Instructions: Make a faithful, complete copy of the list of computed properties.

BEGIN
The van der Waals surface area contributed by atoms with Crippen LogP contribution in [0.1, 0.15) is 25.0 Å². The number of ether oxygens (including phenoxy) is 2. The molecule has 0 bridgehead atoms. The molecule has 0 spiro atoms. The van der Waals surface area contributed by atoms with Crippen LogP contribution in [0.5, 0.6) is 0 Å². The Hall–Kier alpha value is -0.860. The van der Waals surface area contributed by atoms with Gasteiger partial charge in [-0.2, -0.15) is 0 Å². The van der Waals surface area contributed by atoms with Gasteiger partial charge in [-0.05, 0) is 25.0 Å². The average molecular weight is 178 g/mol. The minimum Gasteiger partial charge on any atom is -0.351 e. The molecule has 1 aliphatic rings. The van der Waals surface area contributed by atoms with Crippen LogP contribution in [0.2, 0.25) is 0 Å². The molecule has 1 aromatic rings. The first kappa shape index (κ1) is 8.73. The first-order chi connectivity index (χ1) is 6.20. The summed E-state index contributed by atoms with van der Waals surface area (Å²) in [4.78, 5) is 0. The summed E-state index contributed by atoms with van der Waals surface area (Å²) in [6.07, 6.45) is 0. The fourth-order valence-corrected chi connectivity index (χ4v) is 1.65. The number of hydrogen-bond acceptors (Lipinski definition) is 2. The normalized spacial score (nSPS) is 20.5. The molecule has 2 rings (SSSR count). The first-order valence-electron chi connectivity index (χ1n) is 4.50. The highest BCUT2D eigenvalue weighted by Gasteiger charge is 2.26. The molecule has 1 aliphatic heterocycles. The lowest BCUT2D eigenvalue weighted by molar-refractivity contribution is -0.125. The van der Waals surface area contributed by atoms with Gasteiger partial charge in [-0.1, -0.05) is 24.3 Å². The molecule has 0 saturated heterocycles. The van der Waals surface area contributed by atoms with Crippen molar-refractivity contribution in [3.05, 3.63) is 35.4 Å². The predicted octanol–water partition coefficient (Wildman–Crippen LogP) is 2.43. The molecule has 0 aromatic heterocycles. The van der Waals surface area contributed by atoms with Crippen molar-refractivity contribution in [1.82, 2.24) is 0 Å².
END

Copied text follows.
The van der Waals surface area contributed by atoms with Crippen LogP contribution in [0.1, 0.15) is 25.0 Å². The number of ether oxygens (including phenoxy) is 2. The molecule has 0 bridgehead atoms. The molecule has 0 spiro atoms. The van der Waals surface area contributed by atoms with Crippen LogP contribution in [0.5, 0.6) is 0 Å². The Hall–Kier alpha value is -0.860. The van der Waals surface area contributed by atoms with Gasteiger partial charge in [-0.2, -0.15) is 0 Å². The van der Waals surface area contributed by atoms with Gasteiger partial charge in [-0.05, 0) is 25.0 Å². The average molecular weight is 178 g/mol. The minimum Gasteiger partial charge on any atom is -0.351 e. The molecule has 1 aliphatic rings. The van der Waals surface area contributed by atoms with Crippen LogP contribution in [0.2, 0.25) is 0 Å². The molecule has 1 aromatic rings. The first kappa shape index (κ1) is 8.73. The first-order chi connectivity index (χ1) is 6.20. The summed E-state index contributed by atoms with van der Waals surface area (Å²) in [4.78, 5) is 0. The summed E-state index contributed by atoms with van der Waals surface area (Å²) in [6.07, 6.45) is 0. The fourth-order valence-corrected chi connectivity index (χ4v) is 1.65. The number of hydrogen-bond acceptors (Lipinski definition) is 2. The normalized spacial score (nSPS) is 20.5. The molecule has 2 rings (SSSR count). The first-order valence-electron chi connectivity index (χ1n) is 4.50. The highest BCUT2D eigenvalue weighted by Gasteiger charge is 2.26. The molecule has 1 aliphatic heterocycles. The lowest BCUT2D eigenvalue weighted by molar-refractivity contribution is -0.125. The van der Waals surface area contributed by atoms with Gasteiger partial charge in [-0.1, -0.05) is 24.3 Å². The molecule has 0 saturated heterocycles. The van der Waals surface area contributed by atoms with Crippen molar-refractivity contribution in [3.05, 3.63) is 35.4 Å². The predicted octanol–water partition coefficient (Wildman–Crippen LogP) is 2.43. The molecule has 0 aromatic heterocycles. The van der Waals surface area contributed by atoms with Crippen molar-refractivity contribution in [1.82, 2.24) is 0 Å².